Bulgarian Icons – The End of History
08.09.2014 § 2 Comments
Photographer Lyubomir Sergeev asks a painful question: would the treasured heroes of Bulgaria’s past stab themselves in the heart or shoot themselves if they could see what their country is like today? In painstaking detail, he recreates the dress and time periods of six great Bulgarian men and creates a new kind of portrait: one that not only inspires, but also forces us to think harder, to be better.
07.09.2014 § 2 Comments
Bulgaria’s national day is deservedly March 3, 1878. After almost 500 years under the rule of the Ottoman Empire and a two-year war of liberation championed by Russia, a treaty signed on that day in the Istanbul suburb of San Stefano restored Bulgaria as a powerful state on the Balkans encompassing all the lands populated by Bulgarians and ruled by the idealistic Alexander I Battenberg, grandson of Queen Victoria and nephew to the Russian emperor. However, San Stefano Bulgaria was hacked up by the delegate nations at the Congress of Berlin only three months later. Ethnically Bulgarian territories (in striped red on the map) were divided into three distinct regions: the Principality of Bulgaria encompassed only Moesia and the Sofia region, Thrace became semi-autonomous under the name Eastern Rumelia and the status of Macedonia and parts of Thrace remained unchanged: they returned to Ottoman rule and their populations were brutally punished for the short gasp of freedom.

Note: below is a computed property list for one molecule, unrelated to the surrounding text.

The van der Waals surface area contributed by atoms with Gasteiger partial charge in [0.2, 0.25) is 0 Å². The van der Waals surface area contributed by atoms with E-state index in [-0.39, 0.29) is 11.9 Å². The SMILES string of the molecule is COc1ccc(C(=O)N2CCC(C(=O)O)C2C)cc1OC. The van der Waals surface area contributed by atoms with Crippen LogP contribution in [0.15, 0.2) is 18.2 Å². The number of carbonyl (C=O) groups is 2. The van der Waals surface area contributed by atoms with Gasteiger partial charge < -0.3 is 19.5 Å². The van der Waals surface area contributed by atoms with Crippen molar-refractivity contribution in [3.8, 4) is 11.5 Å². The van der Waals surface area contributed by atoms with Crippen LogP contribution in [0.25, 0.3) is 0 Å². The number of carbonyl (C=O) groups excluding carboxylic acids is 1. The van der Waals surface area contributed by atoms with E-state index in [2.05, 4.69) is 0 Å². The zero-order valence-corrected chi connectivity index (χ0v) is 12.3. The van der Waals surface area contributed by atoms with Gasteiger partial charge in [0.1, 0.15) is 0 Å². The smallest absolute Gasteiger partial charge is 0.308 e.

In this manner the Great Powers of Europe sowed the seeds for countless conflicts on the Balkans. Because of the Congress of Berlin, Bulgaria would spend decades struggling to once again unify all the lands considered ethnically Bulgarian in its borders. This struggle would cost it two national catastrophes and sour its relationships with Serbia, Greece and Romania, who’d believe (not entirely without cause) Bulgaria to be motivated by hegemony.
Plovdiv selected for European Capital of Culture 2019
05.09.2014 § 1 Comment
After a five-year, good-natured rivalry with three other cities, my birthplace of Plovdiv has been selected as Bulgaria’s official entrant into the European Capital of Culture program. The other European Capital of Culture for 2019 will be in Italy, where Caglieri, Lecce, Matera, Perugia, Ravenna and Siena are competing in the final round.
Out of 8 original candidates in Bulgaria (Burgas, Gabrovo, Plovdiv, Ruse, Shumen, Sofia, Varna and Veliko Tarnovo), four finalists were selected to submit detailed proposals and to begin implementing strategies and programs towards becoming Capital of Culture. Any one of these cities is well worth a visit.
Continuously inhabited for close to 6000 years, Plovdiv is the third-oldest city in Europe (following Athens and Argos). Throughout its long history it has had multiple stints as an important crossroads city. Notably, as Trimontium to the Romans, Plovdiv was the most important Roman city in the province of Thrace, as it lay on the Via Diagonalis arterial road for the empire. Cobbled Roman streets, theatres, villas, and an entire stadium can be seen there, layered with Ottoman-era and Revival-era homes. The oldest mosque in Europe outside of Moorish Spain, Djumaya mosque, lies at the centre of the city.